Four years after the opening of the Sea to Sky Gondola, a new book of photographs chronicles the daunting construction process that led to the opening of the tourist destination.
Stéphane Perron was the first aid attendant on the worksite and kept a point-and-click camera in his pocket. In the book, titled The Making of the Sea to Sky Gondola and Summit Lodge, he follows the project from site clearing to completion. Like the gondola ride itself, and the walk over the suspension bridge, some of the photos will induce stomach-dropping anxiety in those susceptible.
A book launch will be held at the Squamish Public Library on June 14 from 6:30 to 8 p.m.
“I’m a hobby photographer,” said Perron. “I just had a little aim-and-shoot camera in my pocket and I ended up shooting maybe 900 photos altogether. I had all these photos and, once the project came through, I realized, wow, this is quite a project, a very unique project I was just involved with. We have some photos on display on the wall [at Summit Lodge] from another photographer that show some of the stages of construction and I always see a lot of people stopping to look at those photos, so I knew there was an interest.”
The general public seems curious, he said, about how they got the equipment to the top of the mountain, how the suspension bridge was built and how other engineering feats were accomplished.
In the book, Perron notes that there were few accidents during the construction, but an enormous flatbed truck mired at a 45-degree angle in West Coast sludge gives a hint at some of the challenges faced by the team.
Perron saw the construction site first aid gig as a “toe in the door” because he was determined to work at the site once completed. He’s been there since Day One, as a guide and patrol staffer, engaging the public, patrolling the trails looking for safety issues and he is the on-site first-aid attendant. Originally from northern Quebec, Perron lived in Whistler for 19 years before moving to Brackendale 12 years ago.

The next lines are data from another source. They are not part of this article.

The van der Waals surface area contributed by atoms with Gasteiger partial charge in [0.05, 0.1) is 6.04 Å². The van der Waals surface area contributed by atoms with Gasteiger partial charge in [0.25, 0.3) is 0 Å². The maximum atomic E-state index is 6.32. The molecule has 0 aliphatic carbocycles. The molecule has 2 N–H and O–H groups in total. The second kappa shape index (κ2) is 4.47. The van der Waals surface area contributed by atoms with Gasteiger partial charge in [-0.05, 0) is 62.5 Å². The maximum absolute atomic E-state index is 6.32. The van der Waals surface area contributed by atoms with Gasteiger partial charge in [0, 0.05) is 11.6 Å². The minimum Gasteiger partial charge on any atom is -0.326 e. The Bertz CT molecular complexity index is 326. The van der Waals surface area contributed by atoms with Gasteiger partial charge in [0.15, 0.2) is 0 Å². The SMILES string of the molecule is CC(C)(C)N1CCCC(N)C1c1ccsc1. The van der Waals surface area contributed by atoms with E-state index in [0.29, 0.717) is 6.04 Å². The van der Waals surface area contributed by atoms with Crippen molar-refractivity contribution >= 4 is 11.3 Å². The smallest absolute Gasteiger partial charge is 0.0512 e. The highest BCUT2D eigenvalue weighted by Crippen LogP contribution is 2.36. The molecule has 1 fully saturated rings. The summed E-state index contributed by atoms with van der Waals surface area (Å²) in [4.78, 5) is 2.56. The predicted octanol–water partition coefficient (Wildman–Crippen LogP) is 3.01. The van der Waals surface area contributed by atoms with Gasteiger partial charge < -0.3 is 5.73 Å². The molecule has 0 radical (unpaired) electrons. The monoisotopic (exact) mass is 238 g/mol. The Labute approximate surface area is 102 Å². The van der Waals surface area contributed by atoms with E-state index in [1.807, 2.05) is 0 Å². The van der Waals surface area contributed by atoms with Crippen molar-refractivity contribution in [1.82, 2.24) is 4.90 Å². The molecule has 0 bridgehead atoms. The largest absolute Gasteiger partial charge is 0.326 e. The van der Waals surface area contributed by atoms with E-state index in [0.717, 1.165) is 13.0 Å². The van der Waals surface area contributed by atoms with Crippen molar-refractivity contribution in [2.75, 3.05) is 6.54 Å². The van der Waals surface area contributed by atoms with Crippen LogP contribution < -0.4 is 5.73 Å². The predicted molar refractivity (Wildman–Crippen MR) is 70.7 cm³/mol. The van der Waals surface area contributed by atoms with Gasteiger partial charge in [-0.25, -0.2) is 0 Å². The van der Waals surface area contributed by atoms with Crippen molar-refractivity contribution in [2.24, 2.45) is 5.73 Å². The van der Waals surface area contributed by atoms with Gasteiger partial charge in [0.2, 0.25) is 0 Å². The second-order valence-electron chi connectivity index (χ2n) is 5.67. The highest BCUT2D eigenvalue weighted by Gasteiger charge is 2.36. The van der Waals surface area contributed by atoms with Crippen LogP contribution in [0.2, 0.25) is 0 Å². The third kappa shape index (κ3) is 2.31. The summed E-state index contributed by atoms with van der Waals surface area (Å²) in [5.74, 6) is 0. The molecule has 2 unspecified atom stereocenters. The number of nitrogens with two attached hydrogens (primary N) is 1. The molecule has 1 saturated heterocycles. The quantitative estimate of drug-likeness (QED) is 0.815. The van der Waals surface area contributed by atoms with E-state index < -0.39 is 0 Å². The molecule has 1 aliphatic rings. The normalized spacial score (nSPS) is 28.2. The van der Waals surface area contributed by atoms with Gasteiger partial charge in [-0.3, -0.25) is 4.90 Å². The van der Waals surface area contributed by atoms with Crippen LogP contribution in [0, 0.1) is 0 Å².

“We just celebrated our fourth year anniversary in a very low-key way on May 16,” he said. The gondola has become a major destination for locals and visitors, he noted, with the opportunity to get a visual fix of Super Natural B.C. just an hour or so north of Vancouver.
“You get a slice of B.C. in one trip here,” said Perron.
At present, the book is only available at the gift shop in the lodge — yet the first print run is about half sold out.
“Of course, there is the initial wave of … I call them sympathy buys – aunts, uncles and friends,” he said, laughing.
He is open about what the book is and is not.
“It really is about the workers, the trades, that were involved in putting this together,” he said. “There’s no pictures of the owners, of the investors or much talk about that. It’s really about the people who built it hands-on. All the respect to the money people, but they are not part of this book.”
A teacher alerted him to another benefit of the book. For young people – especially boys – who have trouble reading, the picture-heavy book with limited text can be an entryway.
“It’s very simple writing and they can relate words to the images,” said Perron.